First let me tell you about the spat I had with my girlfriend at Total Wine. I know, you remembered I am married. But this girlfriend is Total Wine, and we've been dating for a few months now. Went to the beer aisle where half the aisle has sixers on it and the other half has singles all in rows. This aisle was pure disaster with some new dude emptying six packs to restock the single section. Now I can appreciate the courtesy of following rules, but when this guy went out of his way to explain to me that I shouldn't pull singles from the six packs, I had to bite my tongue. I had two kids with me and his absolute disaster prevented me from even going near the singles section as he was suggesting. But he was courteous and helpful and even as I tried to get even for the comment, he was cool, so I guess we made up. I was trying really hard though. Before I went, I pulled up their online list of beers and wrote them down. Three individual times I asked him where a particular brewery's beers were, and when I couldn't find the one their website said they had, I asked him to check the computer. And three times he played along. I still love you, Total Wine, except get me those beers! Now to what I really wanted to write about--cards and beer.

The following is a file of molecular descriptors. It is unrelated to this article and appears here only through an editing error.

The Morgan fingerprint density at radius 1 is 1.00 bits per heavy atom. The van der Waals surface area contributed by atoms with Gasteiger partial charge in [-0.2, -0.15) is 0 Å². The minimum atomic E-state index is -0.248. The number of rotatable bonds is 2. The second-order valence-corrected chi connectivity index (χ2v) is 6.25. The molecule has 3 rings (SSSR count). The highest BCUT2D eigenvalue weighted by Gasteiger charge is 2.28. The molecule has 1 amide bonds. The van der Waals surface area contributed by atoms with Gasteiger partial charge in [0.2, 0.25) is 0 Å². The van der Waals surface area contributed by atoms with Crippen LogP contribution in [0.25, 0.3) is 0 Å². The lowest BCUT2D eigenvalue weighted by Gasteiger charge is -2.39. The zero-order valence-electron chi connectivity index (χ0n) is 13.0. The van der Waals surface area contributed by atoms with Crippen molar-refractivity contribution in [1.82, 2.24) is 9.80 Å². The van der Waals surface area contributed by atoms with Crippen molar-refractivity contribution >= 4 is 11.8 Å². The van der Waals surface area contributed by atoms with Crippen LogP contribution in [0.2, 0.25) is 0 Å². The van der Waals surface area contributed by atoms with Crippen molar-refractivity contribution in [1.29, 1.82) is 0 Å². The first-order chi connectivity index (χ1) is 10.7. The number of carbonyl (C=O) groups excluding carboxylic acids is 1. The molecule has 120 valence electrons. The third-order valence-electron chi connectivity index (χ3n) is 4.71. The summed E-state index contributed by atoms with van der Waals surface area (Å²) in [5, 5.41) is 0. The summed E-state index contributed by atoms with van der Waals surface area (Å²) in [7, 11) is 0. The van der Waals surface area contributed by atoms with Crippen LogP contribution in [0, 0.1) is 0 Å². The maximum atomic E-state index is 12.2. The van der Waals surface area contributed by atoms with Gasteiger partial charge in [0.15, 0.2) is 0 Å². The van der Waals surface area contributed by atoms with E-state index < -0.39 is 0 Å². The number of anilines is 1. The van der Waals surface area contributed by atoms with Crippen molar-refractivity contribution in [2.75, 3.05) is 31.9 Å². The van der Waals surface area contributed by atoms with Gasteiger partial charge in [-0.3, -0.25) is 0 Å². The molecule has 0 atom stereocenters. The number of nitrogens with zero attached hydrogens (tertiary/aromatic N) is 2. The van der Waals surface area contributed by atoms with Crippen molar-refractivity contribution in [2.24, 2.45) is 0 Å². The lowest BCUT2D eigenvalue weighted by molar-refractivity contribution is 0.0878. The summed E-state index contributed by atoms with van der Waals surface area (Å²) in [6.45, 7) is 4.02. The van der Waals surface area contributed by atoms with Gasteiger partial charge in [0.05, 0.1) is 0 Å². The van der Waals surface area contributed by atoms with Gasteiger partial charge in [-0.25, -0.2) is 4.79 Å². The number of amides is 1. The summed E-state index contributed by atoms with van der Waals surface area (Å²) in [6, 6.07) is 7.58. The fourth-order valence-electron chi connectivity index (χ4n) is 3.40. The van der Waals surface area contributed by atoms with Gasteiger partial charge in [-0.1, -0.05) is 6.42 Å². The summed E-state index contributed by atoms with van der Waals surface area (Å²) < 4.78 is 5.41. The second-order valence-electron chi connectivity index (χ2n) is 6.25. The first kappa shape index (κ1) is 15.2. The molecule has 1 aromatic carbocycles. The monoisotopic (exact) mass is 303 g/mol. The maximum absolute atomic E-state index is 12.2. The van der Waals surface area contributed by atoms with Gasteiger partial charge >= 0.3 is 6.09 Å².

My family is a card-playing family. You name the game, we've probably played it. And we're introduced at a young age to the family pastime. I can't remember how many hundreds of hours I played double-solitaire with my great-grandmother when I was little. My brother and I spent an entire summer at my grandparents' house, and every single night we played pinochle with them. But when there were other adults around, that kid card time turned into adult bridge time into the wee hours of the morning. I never got to learn to play bridge with the family, but I learned anyway on that site Pogo.com, first in the beginner category but then a few levels up.
Poker, blackjack and other casino card games also were very prominent features with my family and our friends. My mother knows so many Atlantic City dealers and pit bosses from over the years that she actually convinced one dealer to come 300 miles to our home for a party one year. He was going to dress the part and even bring actual chips on loan from the casino. But in her zeal to make it a kick-ass party, she went too far when she printed invitations giving the name and employer of that dealer. He backed out, smartly, as his job and license would have been in jeopardy. The party went on as scheduled, however, and guests ended up taking turns being the dealers. It's always fun playing cards as an adult with your third grade and seventh grade teachers! They can't tell you what to do anymore.
Another from Shipyard Brewing Company in Portland, Maine for today. That would be Brewer's Choice Special Ale which is a brown ale. No gloating, no poetry, no crazy psychobabble on the label. Just a nice old-time picture.
The aroma consists of banana bread and for some reason I smell some peaches, too. The main flavors are bread with some spices, but you get some good sweet malty flavors as well. A little nuttiness finds its way after a few seconds and on the aftertaste. This is a medium-bodied beer with lower end carbonation, but it's just about right and not flat at all. The finish is more bitter and dry. A nice beer that I'd drink again.